This post was sponsored by Premama as part of an Influencer Activation for Influence Central and all opinions expressed in my post are my own.
I had almost forgotten how rough my pregnancy with my son Gabe was. I was diagnosed with hyperemesis gravidarum (HG) when I was almost 7 weeks pregnant. I had been vomiting all day, every day, for several days straight. I was working in the Clinical Laboratory at the University of Kentucky and after nearly vomiting all over my equipment, I nearly passed out from dehydration. I was rolled up to the obstetrics floor of the hospital and I spent the next several hours being pumped with IV fluids. Nowadays, IV therapy can be done from home, and is popular among people looking to tackle dehydration, as I was, and boosting energy levels. This iv hydration therapy session is definitely something you should look into if you struggle with dehydration, and it will avoid a situation involving hospitalization! I ended up on prescription medication to help control the nausea and vomiting, and I still was hospitalized several times for dehydration. Typical prenatal vitamins were out of the question; every variety that I tried seemed to make my nausea worse.
When I was finally admitted to deliver my son, it took two nurses and too many tries for them to get an IV started; they blamed the dehydration and all of the previous IVs on their difficulty. When I finally delivered my healthy son, it was almost like every memory of the vomiting, exhaustion, dehydration, and IVs disappeared. When I found out I was pregnant several weeks ago, I thought I would “will” myself not to have morning sickness. At the first thought of nausea, I tried to get myself busy and put it out of my mind. You can laugh at me now, because we all know how well that works. Even the the typical remedies of crackers and ginger ale ended up being lawn fertilizer; I couldn’t even make it back in the door from dropping my son off at school without heaving. Since my plan for “willing” away the morning sickness didn’t work, I had to reconsider my options. Here are a few tips to help prevent dehydration and manage morning sickness.
Please note that I’m not a healthcare provider and this advice is just personal advice. You should always consult your healthcare provider when making any dietary changes, especially when you’re pregnant or trying to get pregnant.
Tips to help prevent dehydration and manage morning sickness:
- Listen to your gut and food aversions. I currently can’t stand the smell, taste, and even sight of meat. I haven’t eaten meat in days. At the moment, nothing sounds very appetizing, but the thought of meat nauseates me. Instead of trying force myself to eat something that will likely cause nausea, I’ve been trying to find alternative protein sources to meet my dietary needs. I decided to trust my body and eat what smells appetizing. Currently my diet consists of caffeine free hot peach tea, potatoes (any way but fried), and the occasional swig of pickle juice.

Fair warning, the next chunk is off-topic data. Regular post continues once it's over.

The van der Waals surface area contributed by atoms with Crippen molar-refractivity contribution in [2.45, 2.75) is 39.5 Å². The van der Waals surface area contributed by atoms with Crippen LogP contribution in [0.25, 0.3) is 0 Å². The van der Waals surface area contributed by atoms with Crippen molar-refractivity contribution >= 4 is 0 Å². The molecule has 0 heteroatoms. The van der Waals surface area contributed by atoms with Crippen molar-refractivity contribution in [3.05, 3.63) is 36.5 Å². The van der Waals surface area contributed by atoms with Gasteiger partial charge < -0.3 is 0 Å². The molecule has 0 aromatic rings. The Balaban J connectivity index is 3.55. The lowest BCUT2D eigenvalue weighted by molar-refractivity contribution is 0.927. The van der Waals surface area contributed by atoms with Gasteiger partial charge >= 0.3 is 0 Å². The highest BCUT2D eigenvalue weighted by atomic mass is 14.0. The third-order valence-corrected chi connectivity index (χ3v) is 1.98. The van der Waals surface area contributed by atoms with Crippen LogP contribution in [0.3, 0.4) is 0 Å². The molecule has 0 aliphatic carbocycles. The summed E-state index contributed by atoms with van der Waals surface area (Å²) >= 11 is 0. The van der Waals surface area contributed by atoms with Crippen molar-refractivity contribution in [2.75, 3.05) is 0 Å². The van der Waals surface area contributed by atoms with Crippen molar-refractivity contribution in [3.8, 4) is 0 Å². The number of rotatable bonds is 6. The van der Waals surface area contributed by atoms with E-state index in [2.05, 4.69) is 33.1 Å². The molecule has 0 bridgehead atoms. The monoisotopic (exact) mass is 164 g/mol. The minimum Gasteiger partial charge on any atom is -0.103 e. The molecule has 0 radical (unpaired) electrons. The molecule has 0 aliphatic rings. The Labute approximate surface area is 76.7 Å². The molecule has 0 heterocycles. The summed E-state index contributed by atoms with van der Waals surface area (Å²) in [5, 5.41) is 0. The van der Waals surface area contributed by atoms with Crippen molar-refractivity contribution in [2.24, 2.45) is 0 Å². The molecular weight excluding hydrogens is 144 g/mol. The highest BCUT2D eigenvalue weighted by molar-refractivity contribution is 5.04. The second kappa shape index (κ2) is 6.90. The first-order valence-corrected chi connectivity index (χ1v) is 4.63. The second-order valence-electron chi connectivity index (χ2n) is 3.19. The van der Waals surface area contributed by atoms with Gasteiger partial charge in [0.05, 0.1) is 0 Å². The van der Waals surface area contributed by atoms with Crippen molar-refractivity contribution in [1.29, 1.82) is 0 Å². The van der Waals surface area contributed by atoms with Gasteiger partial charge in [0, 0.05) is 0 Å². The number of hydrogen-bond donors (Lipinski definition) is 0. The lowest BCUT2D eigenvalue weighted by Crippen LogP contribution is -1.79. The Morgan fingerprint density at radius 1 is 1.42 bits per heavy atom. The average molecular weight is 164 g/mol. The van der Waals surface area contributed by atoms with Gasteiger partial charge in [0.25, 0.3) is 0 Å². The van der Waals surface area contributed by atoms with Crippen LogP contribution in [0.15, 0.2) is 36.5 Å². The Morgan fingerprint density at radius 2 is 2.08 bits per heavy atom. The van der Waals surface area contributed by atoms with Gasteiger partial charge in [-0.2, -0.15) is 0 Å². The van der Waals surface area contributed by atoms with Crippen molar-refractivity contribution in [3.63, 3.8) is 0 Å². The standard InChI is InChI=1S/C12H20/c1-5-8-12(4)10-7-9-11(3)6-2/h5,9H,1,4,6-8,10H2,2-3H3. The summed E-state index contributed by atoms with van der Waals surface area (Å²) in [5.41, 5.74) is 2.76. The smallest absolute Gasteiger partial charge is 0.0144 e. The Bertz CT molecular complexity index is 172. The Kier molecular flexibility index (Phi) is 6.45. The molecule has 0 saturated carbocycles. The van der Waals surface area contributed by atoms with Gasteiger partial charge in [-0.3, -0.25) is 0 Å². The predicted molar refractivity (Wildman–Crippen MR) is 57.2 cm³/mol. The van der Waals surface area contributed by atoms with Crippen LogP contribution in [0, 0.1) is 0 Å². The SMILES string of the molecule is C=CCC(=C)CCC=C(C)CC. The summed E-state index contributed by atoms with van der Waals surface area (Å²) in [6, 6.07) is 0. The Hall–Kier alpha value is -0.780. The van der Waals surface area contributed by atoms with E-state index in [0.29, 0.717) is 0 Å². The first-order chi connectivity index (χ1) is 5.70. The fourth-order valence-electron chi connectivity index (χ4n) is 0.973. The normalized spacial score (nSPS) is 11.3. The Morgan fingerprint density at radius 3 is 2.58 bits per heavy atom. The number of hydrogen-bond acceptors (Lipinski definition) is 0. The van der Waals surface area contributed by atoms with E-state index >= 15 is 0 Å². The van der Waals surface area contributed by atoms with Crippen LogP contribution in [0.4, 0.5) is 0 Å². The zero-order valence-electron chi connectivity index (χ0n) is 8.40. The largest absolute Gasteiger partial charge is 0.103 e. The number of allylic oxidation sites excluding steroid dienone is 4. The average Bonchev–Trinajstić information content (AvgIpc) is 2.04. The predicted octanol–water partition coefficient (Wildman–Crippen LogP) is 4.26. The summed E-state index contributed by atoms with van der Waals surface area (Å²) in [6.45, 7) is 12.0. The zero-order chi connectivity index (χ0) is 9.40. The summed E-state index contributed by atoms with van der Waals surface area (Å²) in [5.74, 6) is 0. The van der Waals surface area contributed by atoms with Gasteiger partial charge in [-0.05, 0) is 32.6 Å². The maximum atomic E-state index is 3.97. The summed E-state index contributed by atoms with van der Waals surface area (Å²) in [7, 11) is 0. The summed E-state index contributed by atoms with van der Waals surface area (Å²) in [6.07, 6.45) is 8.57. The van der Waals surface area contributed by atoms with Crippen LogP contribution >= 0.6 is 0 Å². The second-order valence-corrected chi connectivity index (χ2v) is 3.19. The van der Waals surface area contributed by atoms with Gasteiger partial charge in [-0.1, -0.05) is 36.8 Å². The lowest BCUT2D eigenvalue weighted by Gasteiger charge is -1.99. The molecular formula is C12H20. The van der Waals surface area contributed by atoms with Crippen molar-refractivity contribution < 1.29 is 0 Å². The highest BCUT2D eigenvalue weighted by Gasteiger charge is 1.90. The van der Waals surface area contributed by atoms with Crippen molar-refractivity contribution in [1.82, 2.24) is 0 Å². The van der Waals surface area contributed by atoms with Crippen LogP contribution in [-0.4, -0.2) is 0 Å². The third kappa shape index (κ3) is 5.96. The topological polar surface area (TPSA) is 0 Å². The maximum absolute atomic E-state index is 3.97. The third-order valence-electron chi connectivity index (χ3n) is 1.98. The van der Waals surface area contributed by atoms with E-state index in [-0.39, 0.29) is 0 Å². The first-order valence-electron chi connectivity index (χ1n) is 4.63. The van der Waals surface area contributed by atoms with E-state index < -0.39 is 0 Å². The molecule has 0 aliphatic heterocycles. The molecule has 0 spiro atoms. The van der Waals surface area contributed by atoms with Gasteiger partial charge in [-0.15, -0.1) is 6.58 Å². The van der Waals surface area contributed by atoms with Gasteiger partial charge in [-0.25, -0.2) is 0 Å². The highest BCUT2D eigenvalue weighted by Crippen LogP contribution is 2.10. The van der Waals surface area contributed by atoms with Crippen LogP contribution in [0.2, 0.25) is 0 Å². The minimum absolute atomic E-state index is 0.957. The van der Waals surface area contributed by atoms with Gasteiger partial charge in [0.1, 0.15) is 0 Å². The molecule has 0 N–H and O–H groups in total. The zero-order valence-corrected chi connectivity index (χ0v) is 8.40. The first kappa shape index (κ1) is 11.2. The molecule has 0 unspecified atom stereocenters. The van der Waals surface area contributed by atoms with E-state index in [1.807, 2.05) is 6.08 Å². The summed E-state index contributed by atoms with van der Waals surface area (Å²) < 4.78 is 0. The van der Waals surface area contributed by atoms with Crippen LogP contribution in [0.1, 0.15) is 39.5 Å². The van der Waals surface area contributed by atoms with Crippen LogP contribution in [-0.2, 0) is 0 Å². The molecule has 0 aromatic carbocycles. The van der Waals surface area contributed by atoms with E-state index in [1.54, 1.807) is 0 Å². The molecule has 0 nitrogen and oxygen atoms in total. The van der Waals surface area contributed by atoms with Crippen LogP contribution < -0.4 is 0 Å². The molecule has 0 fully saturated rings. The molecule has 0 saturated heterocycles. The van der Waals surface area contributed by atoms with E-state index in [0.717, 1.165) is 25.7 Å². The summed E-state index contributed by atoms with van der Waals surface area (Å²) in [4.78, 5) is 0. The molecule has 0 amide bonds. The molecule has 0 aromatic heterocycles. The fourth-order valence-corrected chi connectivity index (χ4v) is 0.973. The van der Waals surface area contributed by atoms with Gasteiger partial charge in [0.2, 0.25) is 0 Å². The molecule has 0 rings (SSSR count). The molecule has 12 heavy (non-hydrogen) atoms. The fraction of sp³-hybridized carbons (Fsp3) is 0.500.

- Eat small meals throughout the day. Instead of eating three larger meals and an occasional snack, I eat several smaller meals. I think that smaller amounts of food seem to keep me from getting as nauseated. If I do get sick, I don’t have as much volume to throw up. I came to the conclusion that I’m going to get sick, but if I can keep myself hydrated enough then hopefully I won’t require hospitalization.
- Take good quality prenatal vitamins/supplements. When I was pregnant with Gabe I had limited options. I tried dozens of vitamins that only seemed to make things worse. I was excited to try Premama products. The Premama Essentials is a prenatal vitamin in a powdered form that can be mixed with your favorite drink. They’re great for women like me who have trouble swallowing anything in pill form. It can be used as a prenatal and postnatal supplement. Premama Essentials contains as much or more folic acid than most over the counter prenatal vitamins, and levels similar to most prescription prenatal vitamins; They also have the same non-constipating iron and Omega-3 fatty acids. Premama Essentials can be taken before, during, and after pregnancy. Premama Essentials has additional amounts of Vitamin B6 which can help reduce the symptoms of morning sickness, and it’s also essential to your baby’s growth.
Premama Essentials can be mixed in lots of beverages, even something as fun as a milkshake.
Here’s my recipe for a Premama Essentials Very Berry Blast:
- One pouch of Premama Essentials
- 4 ounces strawberry greek yogurt
- 4 ounces milk
- 4 ounces ice
- 2 ounces whole washed fresh blackberries (can be substituted with frozen)
Combine in a blender/mixer until smooth.
I found it’s easier to store it in the refrigerator and only drink a few ounces at a time. A whole smoothie is a lot to consume at once. You could also substitute the milk or yogurt for ice cream.
Premama also has a Digestive Aid and Lactation Supplement. I breastfed Gabe until he was almost two years old, and I took so many horrible tasting supplements in hopes of boosting my milk supply. The Premama Lactation Supplement can be mixed with 12 ounces of water, juice, or any other non-carbonated beverage. The Premama Digestive Aid is a Vanilla Caramel chew that contains probiotics and fiber to help aid digestion.
Did you have trouble taking a prenatal vitamin supplement? Or did you suffer from hyperemesis? What did you find useful in combating moderate to sever morning sickness? I’d love to know what helpful tips to help prevent dehydration and manage morning sickness that you have. I hope you’ll check out the variety products available from Premama and where you can find them here.